How many times have we heard President Bush tell the troops that if they die, if they return without arms or legs, or blinded, it is for “liberty,” for “democracy”?
One of the effects of nationalist thinking is a loss of a sense of proportion. The killing of 2,300 people at Pearl Harbor becomes the justification for killing 240,000 in Hiroshima and Nagasaki. The killing of 3,000 people on Sept. 11 becomes the justification for killing tens of thousands of people in Afghanistan and Iraq.
And nationalism is given a special virulence when it is said to be blessed by Providence. Today we have a president, invading two countries in four years, who announced on the campaign trail in 2004 that God speaks through him.
We need to refute the idea that our nation is different from, morally superior to, the other imperial powers of world history.
We need to assert our allegiance to the human race, and not to any one nation.
Howard Zinn, a World War II bombardier, was the author of the best-selling A People’s History of the United States (Perennial Classics, 2003, latest edition). This piece was distributed by the Progressive Media Project in 2006.
From the archives:
Independence From Empire… As Tears Go By by Philip A. Farruggio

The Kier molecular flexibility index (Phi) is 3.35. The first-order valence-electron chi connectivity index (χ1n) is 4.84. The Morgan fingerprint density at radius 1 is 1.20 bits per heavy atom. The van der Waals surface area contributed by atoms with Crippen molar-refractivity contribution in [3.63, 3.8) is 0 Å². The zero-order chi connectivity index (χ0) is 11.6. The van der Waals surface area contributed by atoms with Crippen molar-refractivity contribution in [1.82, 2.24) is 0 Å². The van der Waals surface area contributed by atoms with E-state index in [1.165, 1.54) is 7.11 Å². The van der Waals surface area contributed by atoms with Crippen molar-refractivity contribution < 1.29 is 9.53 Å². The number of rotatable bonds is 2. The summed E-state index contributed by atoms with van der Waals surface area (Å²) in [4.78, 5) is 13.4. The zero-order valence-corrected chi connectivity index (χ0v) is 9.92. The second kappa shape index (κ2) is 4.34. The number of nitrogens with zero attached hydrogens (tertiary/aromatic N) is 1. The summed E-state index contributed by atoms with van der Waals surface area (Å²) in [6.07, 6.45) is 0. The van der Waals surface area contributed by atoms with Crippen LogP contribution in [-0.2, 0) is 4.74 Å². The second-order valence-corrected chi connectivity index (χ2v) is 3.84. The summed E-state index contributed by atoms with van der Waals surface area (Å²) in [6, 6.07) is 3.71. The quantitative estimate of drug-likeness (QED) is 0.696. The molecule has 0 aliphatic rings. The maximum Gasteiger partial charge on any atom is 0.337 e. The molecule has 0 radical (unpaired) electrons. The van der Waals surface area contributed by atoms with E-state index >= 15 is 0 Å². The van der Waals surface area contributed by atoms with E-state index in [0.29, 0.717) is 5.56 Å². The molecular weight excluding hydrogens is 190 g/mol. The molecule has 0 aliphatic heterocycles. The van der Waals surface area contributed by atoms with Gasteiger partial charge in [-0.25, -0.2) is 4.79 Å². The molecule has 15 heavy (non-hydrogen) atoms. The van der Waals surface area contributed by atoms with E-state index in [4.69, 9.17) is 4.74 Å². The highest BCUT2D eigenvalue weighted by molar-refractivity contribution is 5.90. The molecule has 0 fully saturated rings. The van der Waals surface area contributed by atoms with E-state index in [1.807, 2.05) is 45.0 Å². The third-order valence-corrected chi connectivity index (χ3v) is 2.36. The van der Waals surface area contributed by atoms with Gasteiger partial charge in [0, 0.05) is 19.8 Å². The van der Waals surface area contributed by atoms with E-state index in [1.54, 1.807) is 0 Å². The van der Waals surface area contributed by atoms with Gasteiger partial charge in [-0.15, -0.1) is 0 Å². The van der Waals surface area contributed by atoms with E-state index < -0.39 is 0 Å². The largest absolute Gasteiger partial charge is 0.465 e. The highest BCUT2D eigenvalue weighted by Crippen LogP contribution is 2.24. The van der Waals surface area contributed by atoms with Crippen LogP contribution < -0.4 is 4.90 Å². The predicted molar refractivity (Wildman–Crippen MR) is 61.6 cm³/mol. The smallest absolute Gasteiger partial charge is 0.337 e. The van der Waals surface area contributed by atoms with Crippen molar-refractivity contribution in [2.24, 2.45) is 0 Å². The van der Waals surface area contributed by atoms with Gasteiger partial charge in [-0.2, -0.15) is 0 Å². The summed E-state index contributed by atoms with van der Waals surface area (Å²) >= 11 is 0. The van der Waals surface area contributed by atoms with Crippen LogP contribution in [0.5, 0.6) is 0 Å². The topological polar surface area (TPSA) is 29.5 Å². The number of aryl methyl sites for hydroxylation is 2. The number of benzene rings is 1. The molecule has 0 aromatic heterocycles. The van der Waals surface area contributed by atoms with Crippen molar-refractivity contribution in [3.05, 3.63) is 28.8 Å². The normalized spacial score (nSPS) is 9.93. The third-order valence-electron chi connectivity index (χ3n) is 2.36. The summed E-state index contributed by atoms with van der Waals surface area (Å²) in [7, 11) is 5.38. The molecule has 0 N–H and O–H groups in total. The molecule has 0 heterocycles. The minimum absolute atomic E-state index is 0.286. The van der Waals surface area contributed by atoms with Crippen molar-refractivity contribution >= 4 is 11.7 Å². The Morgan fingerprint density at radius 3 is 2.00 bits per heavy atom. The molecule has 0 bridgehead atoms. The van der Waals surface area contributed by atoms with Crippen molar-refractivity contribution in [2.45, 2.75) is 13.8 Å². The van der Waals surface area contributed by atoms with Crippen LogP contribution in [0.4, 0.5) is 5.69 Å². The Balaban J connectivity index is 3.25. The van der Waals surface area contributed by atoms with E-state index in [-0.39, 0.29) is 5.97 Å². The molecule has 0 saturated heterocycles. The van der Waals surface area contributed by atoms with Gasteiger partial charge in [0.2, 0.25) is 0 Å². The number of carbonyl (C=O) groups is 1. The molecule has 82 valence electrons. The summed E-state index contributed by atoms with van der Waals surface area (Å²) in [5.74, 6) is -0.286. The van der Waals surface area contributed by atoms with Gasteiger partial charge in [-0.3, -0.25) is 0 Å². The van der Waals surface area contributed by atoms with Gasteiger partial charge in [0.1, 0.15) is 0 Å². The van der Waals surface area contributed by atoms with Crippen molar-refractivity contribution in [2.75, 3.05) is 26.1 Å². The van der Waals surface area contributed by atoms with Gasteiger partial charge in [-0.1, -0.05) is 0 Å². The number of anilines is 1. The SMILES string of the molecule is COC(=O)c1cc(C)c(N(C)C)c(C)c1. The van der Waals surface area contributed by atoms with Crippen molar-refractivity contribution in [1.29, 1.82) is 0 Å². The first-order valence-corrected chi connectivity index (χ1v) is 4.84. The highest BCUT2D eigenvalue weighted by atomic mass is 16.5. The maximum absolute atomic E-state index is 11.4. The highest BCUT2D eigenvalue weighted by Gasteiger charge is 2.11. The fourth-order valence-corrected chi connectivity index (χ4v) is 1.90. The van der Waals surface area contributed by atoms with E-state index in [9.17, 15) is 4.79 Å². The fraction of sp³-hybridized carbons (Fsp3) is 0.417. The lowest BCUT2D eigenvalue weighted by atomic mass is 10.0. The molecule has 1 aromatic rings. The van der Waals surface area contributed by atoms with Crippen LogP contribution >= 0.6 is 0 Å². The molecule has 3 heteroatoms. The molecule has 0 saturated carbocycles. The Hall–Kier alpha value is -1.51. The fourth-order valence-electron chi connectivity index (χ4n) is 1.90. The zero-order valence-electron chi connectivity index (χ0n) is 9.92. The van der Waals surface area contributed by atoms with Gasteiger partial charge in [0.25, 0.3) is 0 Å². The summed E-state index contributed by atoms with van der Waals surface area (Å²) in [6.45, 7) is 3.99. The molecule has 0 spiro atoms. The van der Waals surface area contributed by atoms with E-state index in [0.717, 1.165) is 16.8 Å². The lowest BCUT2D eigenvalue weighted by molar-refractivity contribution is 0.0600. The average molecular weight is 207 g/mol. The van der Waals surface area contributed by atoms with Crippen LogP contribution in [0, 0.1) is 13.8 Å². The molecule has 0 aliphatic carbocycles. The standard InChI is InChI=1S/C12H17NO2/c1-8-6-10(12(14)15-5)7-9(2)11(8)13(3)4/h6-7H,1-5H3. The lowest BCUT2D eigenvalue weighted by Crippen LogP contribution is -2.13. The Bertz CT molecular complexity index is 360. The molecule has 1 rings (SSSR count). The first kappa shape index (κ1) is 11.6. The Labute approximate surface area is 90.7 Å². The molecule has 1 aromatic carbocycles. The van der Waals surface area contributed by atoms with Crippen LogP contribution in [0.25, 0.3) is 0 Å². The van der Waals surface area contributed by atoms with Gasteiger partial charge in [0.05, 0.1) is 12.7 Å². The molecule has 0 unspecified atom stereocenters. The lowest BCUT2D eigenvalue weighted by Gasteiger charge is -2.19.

Do you feel independent on Independence Day? By Jerry Mazza
Untold Truths About the American Revolution By Howard Zinn
Mourn On The 4th of July By John Pilger
Howard Zinn’s “Three Holy Wars”
Pingback: Zinn: Put Away The Flags – Dandelion Salad
Pingback: Put Away The Flags, by Zinn – Dandelion Salad
Pingback: Put Away The Flags by H Zinn – Dandelion Salad
Pingback: Put Away The Flags by Howard Zinn – Dandelion Salad
Pingback: Put Away The Flags – Dandelion Salad
Pingback: Put Away The Flags by Howard Zinn | Dandelion Salad
Pingback: Put Away The Flags by Howard Zinn (repost; 2006) | Dandelion Salad
Pingback: Protofascism Comes to America: The Rise of the Tea Party by Ted Rall | Dandelion Salad
Pingback: Put away the flags by Howard Zinn (2006; repost) | Dandelion Salad
Pingback: A Leftist Guide to the Fourth of July by Billy Wharton (repost) « Dandelion Salad
Pingback: Patriot’s Game by William T. Hathaway « Dandelion Salad
Pingback: A Veteran Remembers By Howard Zinn « Dandelion Salad
Pingback: Michael Parenti: Superpatriotism (1988) « Dandelion Salad
Pingback: A Leftist Guide to the Fourth of July by Billy Wharton « Dandelion Salad
Pingback: Federal Bureau of Intimidation by Howard Zinn « Dandelion Salad
Pingback: Howard Zinn: Voices of a People’s History of the United States (2004) « Dandelion Salad
Pingback: Why the Feds Fear Thinkers Like Howard Zinn « Dandelion Salad
Pingback: Red, White and Blue… Deaf, Dumb and Blind by Philip A. Farruggio « Dandelion Salad
Pingback: I’m sick and tired of this thing called “patriotism” by William Blum « Dandelion Salad
Pingback: We Pledge Resistance to the Empire by Cindy Sheehan « Dandelion Salad
Nation States are a curse upon humanity.
Which is why instead, a Peace Flag flies over my home and land Every DAY!
Pingback: Day 76: SOLIDARITY in the spirit of ’76 by Roxanne Amico « Dandelion Salad